By Dr. Stacie Bunning, clinical psychologist
My son is on point academically. However, he talks out during class, he doesn't respect authority, he makes fun of the blind child in the class, he laughs at the teacher when she is trying to discipline him and he never wants to go to school. He is pretty much the same way at home. He jumps on the furniture, he is impulsive and persistent. Does this sound like AD/HD or a behavior issue? All school year long I have received notes and phone calls from her that he has no respect for the class rules. I cannot tell her how to do her job. I do not know what to tell her. I simply do not want a zombie child, from him taking medication, because she cannot cope with his energy or behavior issues.
It sounds like you have two separate (but related) concerns. Let's deal with them one at a time. First, you should address your son's off-putting behaviors, because early negative experiences can color his entire school career, and it sounds like he is getting into quite a bit of trouble at school. While it is impossible to tell if his behaviors meet the criteria for a formal diagnosis, a cluster of disruptive behaviors suggests that additional assessment is needed.
If you have not already done so, ask for a conference with his teacher, and make an appointment with his pediatrician.
From the teacher, get very specific information about your child's classroom behavior. Ask her to fill out a behavior checklist, such as the Conners' Rating Scales - Revised or the Child Behavior Checklist (CBCL), which you can get from the school counselor or your pediatrician. Data from these checklists can be presented to the physician to assist in the assessment.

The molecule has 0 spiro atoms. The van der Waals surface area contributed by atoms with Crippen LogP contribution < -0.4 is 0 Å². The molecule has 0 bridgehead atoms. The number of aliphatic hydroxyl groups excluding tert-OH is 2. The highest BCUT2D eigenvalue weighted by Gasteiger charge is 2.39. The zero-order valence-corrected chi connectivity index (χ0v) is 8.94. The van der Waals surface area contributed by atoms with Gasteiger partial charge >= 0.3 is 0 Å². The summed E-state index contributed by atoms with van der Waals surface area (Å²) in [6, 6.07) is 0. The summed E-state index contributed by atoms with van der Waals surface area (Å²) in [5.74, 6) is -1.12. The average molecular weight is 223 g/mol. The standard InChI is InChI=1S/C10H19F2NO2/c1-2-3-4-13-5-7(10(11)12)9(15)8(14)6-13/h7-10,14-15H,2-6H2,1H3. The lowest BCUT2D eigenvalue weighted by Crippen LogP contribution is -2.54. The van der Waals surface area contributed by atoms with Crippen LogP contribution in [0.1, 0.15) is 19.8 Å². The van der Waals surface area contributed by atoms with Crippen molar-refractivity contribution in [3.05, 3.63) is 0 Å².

Consult with your son's pediatrician to rule out any medical problems, discuss the teacher's concerns, and share the problem behaviors you have seen from your son at home. If your son does have Attention Deficit/Hyperactivity Disorder, explore different interventions and formulate a treatment plan.
Your use of the word "zombie" suggests that you have concerns about the use of medication to treat behavioral issues in children, which is understandable. While this is a common concern of many parents, I can tell you that AD/HD is a complex neurological disorder that has been researched extensively by both medical and psychological specialists. Most experts agree that the most effective treatment includes a combination of both medication and behavior modification techniques. The National Institute for Mental Health is an excellent resource.
If you still have doubts, consider having your son evaluated by a child psychiatrist or a pediatric neurologist. It would be worth your peace of mind and might reassure school personnel that you have taken their concerns seriously.
I also picked up on some frustration toward his teacher. Keep in mind that one disruptive child in a classroom takes a teacher's attention away from all of the other children, and learning for everyone is halted.
Advice from our experts is not a substitute for professional diagnosis or treatment from a health-care provider or learning expert familiar with your unique situation. We recommend consulting a qualified professional if you have concerns about your child's condition.
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